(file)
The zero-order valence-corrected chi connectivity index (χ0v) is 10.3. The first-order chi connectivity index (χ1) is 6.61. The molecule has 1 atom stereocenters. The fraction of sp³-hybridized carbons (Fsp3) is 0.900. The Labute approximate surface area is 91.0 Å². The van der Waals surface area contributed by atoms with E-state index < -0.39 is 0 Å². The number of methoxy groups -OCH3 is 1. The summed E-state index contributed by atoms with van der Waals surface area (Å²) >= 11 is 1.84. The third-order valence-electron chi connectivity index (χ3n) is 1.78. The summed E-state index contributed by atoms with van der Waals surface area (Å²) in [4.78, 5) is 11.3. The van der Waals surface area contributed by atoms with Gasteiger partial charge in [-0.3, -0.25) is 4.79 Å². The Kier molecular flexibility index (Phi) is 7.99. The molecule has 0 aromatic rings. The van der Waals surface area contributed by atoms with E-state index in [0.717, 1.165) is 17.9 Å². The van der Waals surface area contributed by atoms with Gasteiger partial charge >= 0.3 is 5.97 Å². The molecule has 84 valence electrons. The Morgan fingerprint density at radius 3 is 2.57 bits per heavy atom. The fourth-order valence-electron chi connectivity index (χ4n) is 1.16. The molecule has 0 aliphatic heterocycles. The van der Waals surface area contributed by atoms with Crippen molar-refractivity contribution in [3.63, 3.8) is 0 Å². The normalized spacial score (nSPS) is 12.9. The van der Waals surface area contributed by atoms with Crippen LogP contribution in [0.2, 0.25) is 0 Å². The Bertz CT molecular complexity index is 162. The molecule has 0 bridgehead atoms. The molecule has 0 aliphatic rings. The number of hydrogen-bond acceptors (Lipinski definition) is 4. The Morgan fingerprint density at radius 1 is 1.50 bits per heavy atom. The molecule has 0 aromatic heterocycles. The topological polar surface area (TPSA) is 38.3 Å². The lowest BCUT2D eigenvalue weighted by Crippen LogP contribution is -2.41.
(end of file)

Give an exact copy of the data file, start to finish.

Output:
The zero-order valence-corrected chi connectivity index (χ0v) is 10.3. The first-order chi connectivity index (χ1) is 6.61. The molecule has 1 atom stereocenters. The fraction of sp³-hybridized carbons (Fsp3) is 0.900. The Labute approximate surface area is 91.0 Å². The van der Waals surface area contributed by atoms with E-state index < -0.39 is 0 Å². The number of methoxy groups -OCH3 is 1. The summed E-state index contributed by atoms with van der Waals surface area (Å²) >= 11 is 1.84. The third-order valence-electron chi connectivity index (χ3n) is 1.78. The summed E-state index contributed by atoms with van der Waals surface area (Å²) in [4.78, 5) is 11.3. The van der Waals surface area contributed by atoms with Gasteiger partial charge in [-0.3, -0.25) is 4.79 Å². The Kier molecular flexibility index (Phi) is 7.99. The molecule has 0 aromatic rings. The van der Waals surface area contributed by atoms with E-state index in [0.717, 1.165) is 17.9 Å². The van der Waals surface area contributed by atoms with Gasteiger partial charge >= 0.3 is 5.97 Å². The molecule has 84 valence electrons. The Morgan fingerprint density at radius 3 is 2.57 bits per heavy atom. The fourth-order valence-electron chi connectivity index (χ4n) is 1.16. The molecule has 0 aliphatic heterocycles. The van der Waals surface area contributed by atoms with Crippen molar-refractivity contribution in [3.63, 3.8) is 0 Å². The normalized spacial score (nSPS) is 12.9. The van der Waals surface area contributed by atoms with Crippen LogP contribution in [0.2, 0.25) is 0 Å². The Bertz CT molecular complexity index is 162. The molecule has 0 bridgehead atoms. The molecule has 0 aliphatic rings. The number of hydrogen-bond acceptors (Lipinski definition) is 4. The Morgan fingerprint density at radius 1 is 1.50 bits per heavy atom. The molecule has 0 aromatic heterocycles. The topological polar surface area (TPSA) is 38.3 Å². The lowest BCUT2D eigenvalue weighted by Crippen LogP contribution is -2.41.